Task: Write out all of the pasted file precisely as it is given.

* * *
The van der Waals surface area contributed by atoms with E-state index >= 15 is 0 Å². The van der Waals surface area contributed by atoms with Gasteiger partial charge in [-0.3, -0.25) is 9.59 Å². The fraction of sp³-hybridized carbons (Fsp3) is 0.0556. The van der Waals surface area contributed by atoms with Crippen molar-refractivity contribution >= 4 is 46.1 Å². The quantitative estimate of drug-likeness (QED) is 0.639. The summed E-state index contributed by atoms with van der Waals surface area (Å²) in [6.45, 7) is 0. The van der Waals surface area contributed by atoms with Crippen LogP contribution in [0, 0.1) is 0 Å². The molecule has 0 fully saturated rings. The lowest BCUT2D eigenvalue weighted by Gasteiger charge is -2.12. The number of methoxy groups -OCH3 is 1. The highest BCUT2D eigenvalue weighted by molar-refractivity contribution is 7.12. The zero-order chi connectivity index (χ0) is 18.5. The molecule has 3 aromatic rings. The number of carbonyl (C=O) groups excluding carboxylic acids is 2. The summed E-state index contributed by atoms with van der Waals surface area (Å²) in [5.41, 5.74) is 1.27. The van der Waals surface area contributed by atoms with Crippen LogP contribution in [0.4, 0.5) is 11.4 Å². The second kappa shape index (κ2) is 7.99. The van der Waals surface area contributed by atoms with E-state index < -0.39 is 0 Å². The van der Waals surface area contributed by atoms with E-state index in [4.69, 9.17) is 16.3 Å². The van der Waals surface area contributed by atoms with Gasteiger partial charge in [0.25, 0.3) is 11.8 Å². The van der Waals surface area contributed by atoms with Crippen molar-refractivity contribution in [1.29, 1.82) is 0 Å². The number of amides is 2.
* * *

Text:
The van der Waals surface area contributed by atoms with E-state index >= 15 is 0 Å². The van der Waals surface area contributed by atoms with Gasteiger partial charge in [-0.3, -0.25) is 9.59 Å². The fraction of sp³-hybridized carbons (Fsp3) is 0.0556. The van der Waals surface area contributed by atoms with Crippen molar-refractivity contribution >= 4 is 46.1 Å². The quantitative estimate of drug-likeness (QED) is 0.639. The summed E-state index contributed by atoms with van der Waals surface area (Å²) in [6.45, 7) is 0. The van der Waals surface area contributed by atoms with Crippen LogP contribution in [0, 0.1) is 0 Å². The molecule has 0 fully saturated rings. The lowest BCUT2D eigenvalue weighted by Gasteiger charge is -2.12. The number of methoxy groups -OCH3 is 1. The highest BCUT2D eigenvalue weighted by molar-refractivity contribution is 7.12. The zero-order chi connectivity index (χ0) is 18.5. The molecule has 3 aromatic rings. The number of carbonyl (C=O) groups excluding carboxylic acids is 2. The summed E-state index contributed by atoms with van der Waals surface area (Å²) in [5.41, 5.74) is 1.27. The van der Waals surface area contributed by atoms with Crippen LogP contribution in [0.4, 0.5) is 11.4 Å². The second kappa shape index (κ2) is 7.99. The van der Waals surface area contributed by atoms with E-state index < -0.39 is 0 Å². The van der Waals surface area contributed by atoms with E-state index in [4.69, 9.17) is 16.3 Å². The van der Waals surface area contributed by atoms with Gasteiger partial charge in [0.25, 0.3) is 11.8 Å². The van der Waals surface area contributed by atoms with Crippen molar-refractivity contribution in [1.29, 1.82) is 0 Å². The number of amides is 2.